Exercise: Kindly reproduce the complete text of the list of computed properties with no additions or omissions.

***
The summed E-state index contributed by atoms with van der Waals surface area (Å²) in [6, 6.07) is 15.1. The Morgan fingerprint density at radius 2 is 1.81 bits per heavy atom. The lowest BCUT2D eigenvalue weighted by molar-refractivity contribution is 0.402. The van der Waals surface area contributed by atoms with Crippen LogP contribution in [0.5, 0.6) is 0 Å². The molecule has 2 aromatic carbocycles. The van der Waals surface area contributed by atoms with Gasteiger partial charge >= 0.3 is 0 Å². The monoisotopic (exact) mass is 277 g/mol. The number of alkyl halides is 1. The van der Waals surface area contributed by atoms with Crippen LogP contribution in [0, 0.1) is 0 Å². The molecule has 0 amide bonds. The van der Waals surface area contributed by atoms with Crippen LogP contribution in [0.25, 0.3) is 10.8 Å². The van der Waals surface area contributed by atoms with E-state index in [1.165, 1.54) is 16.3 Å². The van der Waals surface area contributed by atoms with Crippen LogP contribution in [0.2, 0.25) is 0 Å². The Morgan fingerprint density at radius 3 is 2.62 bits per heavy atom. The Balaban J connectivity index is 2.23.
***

The summed E-state index contributed by atoms with van der Waals surface area (Å²) in [6, 6.07) is 15.1. The Morgan fingerprint density at radius 2 is 1.81 bits per heavy atom. The lowest BCUT2D eigenvalue weighted by molar-refractivity contribution is 0.402. The van der Waals surface area contributed by atoms with Crippen LogP contribution in [0.5, 0.6) is 0 Å². The molecule has 2 aromatic carbocycles. The van der Waals surface area contributed by atoms with Gasteiger partial charge >= 0.3 is 0 Å². The monoisotopic (exact) mass is 277 g/mol. The number of alkyl halides is 1. The van der Waals surface area contributed by atoms with Crippen LogP contribution in [0, 0.1) is 0 Å². The molecule has 0 amide bonds. The van der Waals surface area contributed by atoms with Crippen LogP contribution in [0.25, 0.3) is 10.8 Å². The van der Waals surface area contributed by atoms with E-state index in [1.165, 1.54) is 16.3 Å². The van der Waals surface area contributed by atoms with Crippen LogP contribution in [0.2, 0.25) is 0 Å². The Morgan fingerprint density at radius 3 is 2.62 bits per heavy atom. The Balaban J connectivity index is 2.23.